In 2012, the Buffalo Bisons are averaging a franchise-worst 6,992 fans per game. It is the first time the team has been below 7,000 in the 25 years of Coca-Cola Field. Do not blame the Mets.
Rather, this disappointing result, down from a high of 17,235 per game back in 1991, is the culmination of a slide that has lasted over two decades. That’s average attendance on the y-axis matched by year on the x-axis.
The uncomfortable truth for Buffalo is that the team’s attendance was way down from their late-80s and early 90s highs even before the Mets arrived in 2009.
There have been good years and bad years, but since the ballpark opened, the Bisons’ attendance has declined by an average of 3.8% over the previous year. Just seven times in 24 tries has the team increased their attendance on the previous season. One of those cases came in 2010, in the second year as a Mets’ affiliate. Perhaps the fans were responding a little bit to a better team on the field, as the 2010 team finished 76-68, a far cry from 2009’s miserable 56-87.
The role of that 2009 team, the Mets first in Buffalo deserves a brief examination. Bisons’ attendance was more or less flat in the middle years of the last decade as the team averaged between 8,768 and 8,947 fans from 2004 through 2008 in the final five years as a Cleveland affiliate. However, when the Mets put their first clunker of a team in Buffalo in 2009, attendance declined 8.9% on average versus 2008, the third largest annualized decline in Coca-Cola Field. One plausible theory is that the 2009 team soured Buffalo the town, and Buffalo the organization on the Mets. However, I find that theory incomplete at best. First, as Jess G. pointed out on Twitter, that the economic crisis of 2008 surely had a carryover into attendance in 2009. Second, the relationship between winning and attendance is very, very weak. In the final three years of their player development contract, the Mets did a much better job stocking Buffalo with AAA veterans along the lines of Valentino Pascucci, Matt Tuiasosopo and Fred Lewis on the position side.
Winning and Attendance
How weak is the relationship between winning and attendance in minor league baseball? Lets examine Buffalo.
Winning percentage is on the x-axis and attendance per game is on the y-axis. What’s happening here? Not much. There’s a weak positive correlation between a team’s winning percentage and that year’s attendance, but nothing that would sustain the argument that a winning team on the field will put more fans in the seats that summer.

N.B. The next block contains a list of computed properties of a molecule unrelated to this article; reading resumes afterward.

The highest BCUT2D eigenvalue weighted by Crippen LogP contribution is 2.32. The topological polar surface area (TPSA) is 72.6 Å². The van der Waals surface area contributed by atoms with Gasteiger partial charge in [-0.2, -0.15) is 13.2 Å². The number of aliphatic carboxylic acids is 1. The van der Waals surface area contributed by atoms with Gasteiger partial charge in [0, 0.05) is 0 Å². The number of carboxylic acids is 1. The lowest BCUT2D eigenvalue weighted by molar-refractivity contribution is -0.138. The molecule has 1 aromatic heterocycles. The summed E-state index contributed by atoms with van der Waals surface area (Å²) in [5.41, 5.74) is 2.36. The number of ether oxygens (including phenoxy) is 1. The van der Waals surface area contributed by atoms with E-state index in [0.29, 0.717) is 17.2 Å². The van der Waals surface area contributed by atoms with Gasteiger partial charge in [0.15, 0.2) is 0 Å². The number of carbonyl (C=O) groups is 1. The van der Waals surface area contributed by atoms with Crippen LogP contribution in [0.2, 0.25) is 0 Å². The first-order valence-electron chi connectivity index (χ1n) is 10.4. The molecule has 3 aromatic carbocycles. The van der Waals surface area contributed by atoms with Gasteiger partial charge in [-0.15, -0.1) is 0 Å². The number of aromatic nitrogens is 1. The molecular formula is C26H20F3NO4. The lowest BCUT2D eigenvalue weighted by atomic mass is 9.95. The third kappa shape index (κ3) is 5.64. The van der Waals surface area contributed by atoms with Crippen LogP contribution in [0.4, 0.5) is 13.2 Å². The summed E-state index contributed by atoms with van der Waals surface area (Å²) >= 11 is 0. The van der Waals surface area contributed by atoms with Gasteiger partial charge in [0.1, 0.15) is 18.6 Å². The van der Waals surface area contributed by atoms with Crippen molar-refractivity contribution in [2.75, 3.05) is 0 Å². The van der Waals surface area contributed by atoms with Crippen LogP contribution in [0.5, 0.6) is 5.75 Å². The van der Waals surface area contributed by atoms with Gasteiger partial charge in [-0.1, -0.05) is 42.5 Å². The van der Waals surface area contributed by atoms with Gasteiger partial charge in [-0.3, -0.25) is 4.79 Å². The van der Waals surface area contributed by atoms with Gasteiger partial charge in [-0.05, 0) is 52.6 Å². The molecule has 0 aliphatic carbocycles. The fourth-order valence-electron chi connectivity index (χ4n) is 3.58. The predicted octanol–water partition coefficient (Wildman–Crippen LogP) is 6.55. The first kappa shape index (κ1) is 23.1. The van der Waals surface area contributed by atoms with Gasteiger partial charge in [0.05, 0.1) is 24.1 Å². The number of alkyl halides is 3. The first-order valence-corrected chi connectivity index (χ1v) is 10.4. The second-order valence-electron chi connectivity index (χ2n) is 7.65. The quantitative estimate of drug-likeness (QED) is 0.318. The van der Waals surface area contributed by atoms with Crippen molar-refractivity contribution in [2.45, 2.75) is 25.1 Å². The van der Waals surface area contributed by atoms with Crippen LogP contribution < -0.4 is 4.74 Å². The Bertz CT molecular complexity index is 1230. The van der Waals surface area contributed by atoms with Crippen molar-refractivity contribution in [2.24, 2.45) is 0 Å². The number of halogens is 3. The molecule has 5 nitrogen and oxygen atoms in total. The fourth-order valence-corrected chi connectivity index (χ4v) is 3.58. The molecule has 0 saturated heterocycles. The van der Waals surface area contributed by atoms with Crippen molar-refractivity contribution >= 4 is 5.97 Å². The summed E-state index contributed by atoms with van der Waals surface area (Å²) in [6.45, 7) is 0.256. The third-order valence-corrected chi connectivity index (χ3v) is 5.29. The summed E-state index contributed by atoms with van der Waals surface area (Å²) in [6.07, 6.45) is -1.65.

The Bisons might be more interested in a stronger regional affiliation with the Jays. It is under two hours from Coca-Cola Field to Rogers Centre without traffic whereas it is almost seven to drive to Citi Field. Few New Yorkers were spending 14 hours to drive roundtrip to Buffalo. How many Torontans will spend the roughly four hours to drive round-trip to Buffalo? That’s a more palatable weekend trip for a baseball junkie. So probably a few more, but I would expect a negligible increase in the grand scheme of team attendance – hardly enough to off-set the Bisons’ two-decade attendance slide.
Toronto has a strong farm system. Coming into the year, Baseball America had them ranked #5 in the game, while ESPN.com had them at #3. Writing at Baseball Prospectus, Kevin Goldstein said before the season that “Some elite position players and a cadre of young high-ceiling pitchers make Toronto the envy of every team in baseball.”
The Blue Jays, over their current PDC setup in Las Vegas, have finished over .500 once in four tries. This year for example, in that highly touted Jays system, the AAA team in Las Vegas is 73-55, while the double-A team in 53-74. Both of the a-ball teams in Lansing and Dunedin own winning percentages over .580. Las Vegas finished two games under .500 in 2011 while New Hampshire was 12-over. Moving back to 2010, Vegas was 12-games under .500, while New Hampshire was 17 over. In 2009, Vegas was two games under, while New Hampshire was 14 games under.
In choosing Toronto over New York, the Bisons will leave the US’ largest media market for Canada’s and the New York City metro area of over 18 million people for the Toronto metro area of almost 6 million people. For what it’s worth, even with the Mets own attendance slide, the Mets are still out drawing the Jays 29,487 to 27,851 per game this year.
A good farm system does not automatically translate into winning records for affiliates, nor do winning records do not translated into attendance jumps for the affiliates.
This move cannot be about winning and losing games for the Bisons. Instead, it could be about geography and relationships.